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Affin Hwang Capital cautiously optimistic on construction sector, expects revival in H2 2021

Affin Hwang Capital cautiously optimistic on construction sector, expects revival in H2 2021

Diterbitkan oleh Bernama • 02/04/2021 • 03:25pm

KUALA LUMPUR, Feb 4 — Affin Hwang Capital is cautiously optimistic on the construction sector mainly due to the government’s move to push for higher infrastructure spending amid the COVID-19 pandemic, said its senior associate director of research Loong Chee Wei.


However, plans to execute the projects may be delayed to the second half (H2) of the year, given the third wave of the COVID-19 pandemic in the country, he said.


“There will be some concern on the government’s budget constraint, and this may lead to more public-private partnership projects as the private sector can contribute to
capital and fund some of the infrastructure projects,” Loong said in a virtual briefing titled “2021 Economic Outlook & Construction Sector Update – Building The Way Towards Recovery” today.


The investment banking group expects the government’s infrastructure spending to focus on building more public facilities such as hospitals, housing for the bottom 40 per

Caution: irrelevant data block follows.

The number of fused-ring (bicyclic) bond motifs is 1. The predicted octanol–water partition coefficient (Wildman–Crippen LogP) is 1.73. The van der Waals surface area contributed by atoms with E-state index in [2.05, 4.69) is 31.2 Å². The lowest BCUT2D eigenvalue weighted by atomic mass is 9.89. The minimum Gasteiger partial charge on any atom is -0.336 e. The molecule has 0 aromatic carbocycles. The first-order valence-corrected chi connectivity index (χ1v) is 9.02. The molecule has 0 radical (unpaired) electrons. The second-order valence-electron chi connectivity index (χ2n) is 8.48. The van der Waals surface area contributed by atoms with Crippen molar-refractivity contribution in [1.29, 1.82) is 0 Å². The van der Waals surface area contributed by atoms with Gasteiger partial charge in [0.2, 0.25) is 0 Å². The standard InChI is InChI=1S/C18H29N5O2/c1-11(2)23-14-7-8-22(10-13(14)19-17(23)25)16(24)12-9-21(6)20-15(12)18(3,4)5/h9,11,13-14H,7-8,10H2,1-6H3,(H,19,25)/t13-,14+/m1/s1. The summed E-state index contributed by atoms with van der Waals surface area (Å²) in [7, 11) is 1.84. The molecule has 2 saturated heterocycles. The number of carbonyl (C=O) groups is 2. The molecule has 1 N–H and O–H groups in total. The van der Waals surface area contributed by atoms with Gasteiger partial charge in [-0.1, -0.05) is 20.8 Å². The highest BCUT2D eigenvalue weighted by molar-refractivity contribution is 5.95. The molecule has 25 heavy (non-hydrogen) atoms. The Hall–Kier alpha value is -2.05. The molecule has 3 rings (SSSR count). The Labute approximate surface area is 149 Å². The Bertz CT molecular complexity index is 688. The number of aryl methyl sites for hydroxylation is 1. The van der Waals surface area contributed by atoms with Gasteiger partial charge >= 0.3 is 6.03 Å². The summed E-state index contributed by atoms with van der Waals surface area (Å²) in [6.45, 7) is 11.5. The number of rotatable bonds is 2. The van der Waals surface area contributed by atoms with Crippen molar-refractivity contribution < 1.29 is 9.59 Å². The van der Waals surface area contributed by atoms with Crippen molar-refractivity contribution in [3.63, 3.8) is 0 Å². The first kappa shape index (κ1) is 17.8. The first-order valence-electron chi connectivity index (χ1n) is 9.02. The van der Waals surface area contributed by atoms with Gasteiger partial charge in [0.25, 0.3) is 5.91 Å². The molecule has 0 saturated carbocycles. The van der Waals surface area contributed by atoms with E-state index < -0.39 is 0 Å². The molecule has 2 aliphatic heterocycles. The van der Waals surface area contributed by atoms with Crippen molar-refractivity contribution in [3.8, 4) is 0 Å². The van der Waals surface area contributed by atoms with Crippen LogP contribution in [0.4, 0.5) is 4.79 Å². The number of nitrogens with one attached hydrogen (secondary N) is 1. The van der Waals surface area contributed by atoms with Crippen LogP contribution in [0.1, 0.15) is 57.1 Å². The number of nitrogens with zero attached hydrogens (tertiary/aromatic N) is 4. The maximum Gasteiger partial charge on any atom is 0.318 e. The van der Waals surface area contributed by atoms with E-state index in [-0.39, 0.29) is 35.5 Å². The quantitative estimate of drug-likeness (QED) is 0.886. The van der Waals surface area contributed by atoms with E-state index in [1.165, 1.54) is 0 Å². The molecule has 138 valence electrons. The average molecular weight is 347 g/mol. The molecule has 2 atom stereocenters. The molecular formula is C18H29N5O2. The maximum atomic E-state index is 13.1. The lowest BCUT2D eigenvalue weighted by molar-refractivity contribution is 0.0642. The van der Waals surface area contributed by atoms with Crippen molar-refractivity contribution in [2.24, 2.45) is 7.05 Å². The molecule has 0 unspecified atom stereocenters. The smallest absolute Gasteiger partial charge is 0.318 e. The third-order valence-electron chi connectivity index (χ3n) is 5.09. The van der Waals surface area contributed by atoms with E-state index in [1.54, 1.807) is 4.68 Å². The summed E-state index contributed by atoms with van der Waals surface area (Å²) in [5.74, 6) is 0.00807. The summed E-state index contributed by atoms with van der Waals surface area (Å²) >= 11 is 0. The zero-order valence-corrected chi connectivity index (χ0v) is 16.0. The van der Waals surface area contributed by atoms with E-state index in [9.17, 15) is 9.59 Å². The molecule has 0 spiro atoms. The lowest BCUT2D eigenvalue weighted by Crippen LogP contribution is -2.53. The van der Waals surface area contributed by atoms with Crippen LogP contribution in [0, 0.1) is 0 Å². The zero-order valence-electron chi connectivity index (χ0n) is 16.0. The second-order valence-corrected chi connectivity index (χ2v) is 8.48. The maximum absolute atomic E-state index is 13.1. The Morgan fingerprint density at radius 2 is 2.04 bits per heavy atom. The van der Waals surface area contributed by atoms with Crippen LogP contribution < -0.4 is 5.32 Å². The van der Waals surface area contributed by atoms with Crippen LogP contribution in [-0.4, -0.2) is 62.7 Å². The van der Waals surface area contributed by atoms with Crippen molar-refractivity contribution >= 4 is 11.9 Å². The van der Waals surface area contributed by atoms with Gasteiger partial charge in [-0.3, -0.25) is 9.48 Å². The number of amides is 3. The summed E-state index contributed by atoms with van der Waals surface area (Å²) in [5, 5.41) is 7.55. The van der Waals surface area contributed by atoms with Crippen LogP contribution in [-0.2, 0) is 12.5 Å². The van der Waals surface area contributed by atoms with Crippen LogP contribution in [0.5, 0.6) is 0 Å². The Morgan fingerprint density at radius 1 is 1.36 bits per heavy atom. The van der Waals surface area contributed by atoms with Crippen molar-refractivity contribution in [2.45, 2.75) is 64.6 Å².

cent (B40) income group, and the revival of mega infrastructure projects.


He said infrastructure projects worth RM130 billion were expected to kick off in H2 this year, and these may include the Klang Valley Mass Rapid Transit Line 3, the Sabah Pan Borneo Highway, Kuching Light Rail Transit, and Penang South Reclamation.


“When there is positive news flow on projects being implemented, this tends to give better stock performance for the construction companies.


“In terms of contract awards, we have seen that they have been awarded to companies in H1 already, and expect that it will accelerate in H2, which will improve the prospects
for a lot of major contractors,” said Loong.


He also said that although the order books for construction companies may be delayed due to the late contract awards and property sector downturn, most of the companies still had large order books of over two times construction revenues, which provided some earnings visibility and would sustain their earnings for this year.


“We also believe that when the order books are being replenished, the positive impact would more likely benefit the small and mid-cap contractors as valuations are more attractive and given the smaller contract sizes that are expected to be awarded by the government,” he said.


Overall, he said, the investment banking group was taking a “neutral” stand on the construction sector.– BERNAMA

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